Journal Information
Vol. 56. Issue 5.
Pages 271-272 (May 2020)
Vol. 56. Issue 5.
Pages 271-272 (May 2020)
Editorial
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Controlled Prescription of Triple Fixed-Dose Combination Therapy in Spain
La prescripción con visado de la triple terapia en combinación a dosis fija en España
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José Luis López-Camposa,b,
Corresponding author
lopezcampos@separ.es

Corresponding author.
, Germán Peces-Barbab,c, Carlos A. Jiménez-Ruizd
a Unidad Médico-Quirúrgica de Enfermedades Respiratorias, Instituto de Biomedicina de Sevilla (IBiS), Hospital Universitario Virgen del Rocío, Universidad de Sevilla, Sevilla, Spain
b Centro de Investigación Biomédica en Red de Enfermedades Respiratorias (CIBERES), Instituto de Salud Carlos III, Madrid, Spain
c Fundación Jiménez Díaz, Hospital Universitario, Grupo Quirón, Madrid, Spain
d Unidad especializada en Tabaquismo, Comunidad de Madrid, C.E. Modesto Lafuente, Madrid, Spain
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Triple therapy that combines a long-acting antimuscarinic (LAMA), a long-acting β2 agonist (LABAS), and an inhaled corticosteroid (ICS) in a single inhalation device for the treatment of chronic obstructive pulmonary disease (COPD) has been available in Spain for few months. According to the summary of product characteristics, the therapeutic indication is “maintenance treatment in adult patients with moderate to severe COPD who are not adequately controlled with a combination of an ICS and a LABA or with a combination of a LABA and a LAMA”.1,2 In Spain, however, the Ministry of Health, Consumption and Social Welfare has established a particular limitation known as controlled prescription, that restricts the specific conditions for prescribing and dispensing this therapy in the National Health System. In this case, the controlled prescription terms specify that this therapy will be funded for patients who “are receiving treatment with a triple therapy consisting of ICS/LABA/LAMA, after having confirmed that they respond appropriately to the components administered separately, that is to say, patients in whom this treatment is stabilized and effective”.3 Leaving aside the significant discrepancy between the therapeutic indication and the funding requirements, we need to examine the wording and content of the controlled prescription terms, which are causing confusion.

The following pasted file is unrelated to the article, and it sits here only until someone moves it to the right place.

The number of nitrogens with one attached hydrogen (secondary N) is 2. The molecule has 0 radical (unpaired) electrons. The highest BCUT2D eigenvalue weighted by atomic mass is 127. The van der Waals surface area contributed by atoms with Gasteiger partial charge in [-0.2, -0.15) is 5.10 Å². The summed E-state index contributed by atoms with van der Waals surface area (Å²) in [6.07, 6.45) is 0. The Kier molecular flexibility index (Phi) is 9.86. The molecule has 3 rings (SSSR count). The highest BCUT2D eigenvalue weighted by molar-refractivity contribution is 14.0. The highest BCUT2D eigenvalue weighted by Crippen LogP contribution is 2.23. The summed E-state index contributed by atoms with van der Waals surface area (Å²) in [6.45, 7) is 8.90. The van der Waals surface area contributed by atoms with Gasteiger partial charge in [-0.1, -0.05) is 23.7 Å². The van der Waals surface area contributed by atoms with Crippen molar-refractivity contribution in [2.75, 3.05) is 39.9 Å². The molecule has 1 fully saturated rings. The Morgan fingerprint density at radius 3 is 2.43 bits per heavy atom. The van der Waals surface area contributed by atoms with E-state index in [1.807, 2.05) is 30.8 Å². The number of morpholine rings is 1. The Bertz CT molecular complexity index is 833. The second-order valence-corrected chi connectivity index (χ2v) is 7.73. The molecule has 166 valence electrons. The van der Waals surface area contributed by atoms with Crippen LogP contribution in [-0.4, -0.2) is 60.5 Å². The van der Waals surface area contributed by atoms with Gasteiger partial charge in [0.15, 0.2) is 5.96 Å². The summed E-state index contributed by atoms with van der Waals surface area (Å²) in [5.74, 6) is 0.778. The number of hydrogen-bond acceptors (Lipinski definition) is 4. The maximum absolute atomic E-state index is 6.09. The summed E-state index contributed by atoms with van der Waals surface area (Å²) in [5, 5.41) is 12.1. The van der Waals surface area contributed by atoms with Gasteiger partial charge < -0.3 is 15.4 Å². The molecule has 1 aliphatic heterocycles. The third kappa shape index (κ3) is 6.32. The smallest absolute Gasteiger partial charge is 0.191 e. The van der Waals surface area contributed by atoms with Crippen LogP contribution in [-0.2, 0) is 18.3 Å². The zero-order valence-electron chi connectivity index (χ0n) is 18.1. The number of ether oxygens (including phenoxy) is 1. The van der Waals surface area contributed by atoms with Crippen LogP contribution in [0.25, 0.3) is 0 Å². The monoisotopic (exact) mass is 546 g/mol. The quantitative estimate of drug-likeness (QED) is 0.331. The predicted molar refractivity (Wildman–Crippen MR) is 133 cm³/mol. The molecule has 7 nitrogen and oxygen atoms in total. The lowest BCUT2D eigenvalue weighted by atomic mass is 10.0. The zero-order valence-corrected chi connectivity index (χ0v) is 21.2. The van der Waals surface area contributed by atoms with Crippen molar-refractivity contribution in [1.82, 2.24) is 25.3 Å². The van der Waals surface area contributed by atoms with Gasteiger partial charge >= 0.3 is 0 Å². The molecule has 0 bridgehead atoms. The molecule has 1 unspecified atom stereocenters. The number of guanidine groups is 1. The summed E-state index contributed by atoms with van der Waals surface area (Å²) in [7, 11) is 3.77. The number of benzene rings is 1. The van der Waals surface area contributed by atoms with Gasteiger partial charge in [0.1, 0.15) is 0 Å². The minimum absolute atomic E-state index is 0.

In the first place, in contrast to the therapeutic indication, the controlled prescription text makes no express reference to COPD. Therefore, a patient with another chronic bronchial disease (e.g., asthma) could potentially meet the criteria of the controlled prescription. This could be interpreted as the approval of funding for an indication in diseases for which no clinical trials have been conducted with triple therapies.

Secondly, even if we stick to COPD treatment only, the indication and the funding requirements describe different patient profiles. Triple therapy was developed for patients who were not controlled with single or double therapy, and who required treatment escalation. Efficacy and safety data are available in this scenario that support the use of triple therapy. However, the controlled prescription appears to state (with the limitations in interpretation mentioned here) that combined therapy in a single device can be funded when the patient is already well controlled with triple therapy in separate devices. We have no data on what we might expect from this switch in the clinical setting. However, we do know that open or closed triple therapy is similarly effective in uncontrolled patients.4,5 Therefore, the benefits expected from combining treatment in a single device would not apply so much to efficacy as to adherence,6 fewer errors in the management of inhalers,7 and potentially lower costs.8 Therefore, if the 3 drugs are already being administered separately, it would make sense to combine them, but it would also make sense to use the combined therapy to escalate treatment if a patient needs triple therapy, adding the benefits in effectiveness to those achieved by better adherence, fewer critical errors, and reduced cost. Moreover, no data are available on the possible clinical impact of this switch in patients who are well-controlled with open triple therapy, but the variability of therapeutic responses in real life must be taken into account.9